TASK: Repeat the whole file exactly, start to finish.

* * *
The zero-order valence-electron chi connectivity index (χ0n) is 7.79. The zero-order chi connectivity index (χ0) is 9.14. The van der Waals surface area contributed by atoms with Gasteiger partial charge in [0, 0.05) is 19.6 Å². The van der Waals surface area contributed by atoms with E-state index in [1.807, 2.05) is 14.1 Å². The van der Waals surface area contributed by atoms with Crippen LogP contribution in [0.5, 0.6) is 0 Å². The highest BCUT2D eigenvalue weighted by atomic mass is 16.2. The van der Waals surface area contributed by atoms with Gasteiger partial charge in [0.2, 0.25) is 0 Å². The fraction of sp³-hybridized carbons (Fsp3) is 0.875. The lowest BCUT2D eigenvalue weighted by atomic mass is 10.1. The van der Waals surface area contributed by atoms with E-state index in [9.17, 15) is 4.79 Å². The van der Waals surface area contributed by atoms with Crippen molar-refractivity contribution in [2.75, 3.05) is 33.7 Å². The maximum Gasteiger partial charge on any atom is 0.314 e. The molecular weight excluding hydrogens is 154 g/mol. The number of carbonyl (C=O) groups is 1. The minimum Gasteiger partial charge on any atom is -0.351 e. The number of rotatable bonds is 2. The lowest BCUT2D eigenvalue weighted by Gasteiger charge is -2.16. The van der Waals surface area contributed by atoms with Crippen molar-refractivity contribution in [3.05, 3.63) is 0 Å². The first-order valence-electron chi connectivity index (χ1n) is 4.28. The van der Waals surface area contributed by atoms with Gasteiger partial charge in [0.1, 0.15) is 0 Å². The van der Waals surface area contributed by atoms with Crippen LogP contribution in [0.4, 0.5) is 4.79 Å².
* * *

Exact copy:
The zero-order valence-electron chi connectivity index (χ0n) is 7.79. The zero-order chi connectivity index (χ0) is 9.14. The van der Waals surface area contributed by atoms with Gasteiger partial charge in [0, 0.05) is 19.6 Å². The van der Waals surface area contributed by atoms with E-state index in [1.807, 2.05) is 14.1 Å². The van der Waals surface area contributed by atoms with Crippen LogP contribution in [0.5, 0.6) is 0 Å². The highest BCUT2D eigenvalue weighted by atomic mass is 16.2. The van der Waals surface area contributed by atoms with Gasteiger partial charge in [0.2, 0.25) is 0 Å². The fraction of sp³-hybridized carbons (Fsp3) is 0.875. The lowest BCUT2D eigenvalue weighted by atomic mass is 10.1. The van der Waals surface area contributed by atoms with E-state index in [9.17, 15) is 4.79 Å². The van der Waals surface area contributed by atoms with Crippen molar-refractivity contribution in [2.75, 3.05) is 33.7 Å². The maximum Gasteiger partial charge on any atom is 0.314 e. The molecular weight excluding hydrogens is 154 g/mol. The number of carbonyl (C=O) groups is 1. The minimum Gasteiger partial charge on any atom is -0.351 e. The number of rotatable bonds is 2. The lowest BCUT2D eigenvalue weighted by Gasteiger charge is -2.16. The van der Waals surface area contributed by atoms with Crippen molar-refractivity contribution in [3.05, 3.63) is 0 Å². The first-order valence-electron chi connectivity index (χ1n) is 4.28. The van der Waals surface area contributed by atoms with Gasteiger partial charge in [0.1, 0.15) is 0 Å². The van der Waals surface area contributed by atoms with Crippen LogP contribution in [0.4, 0.5) is 4.79 Å².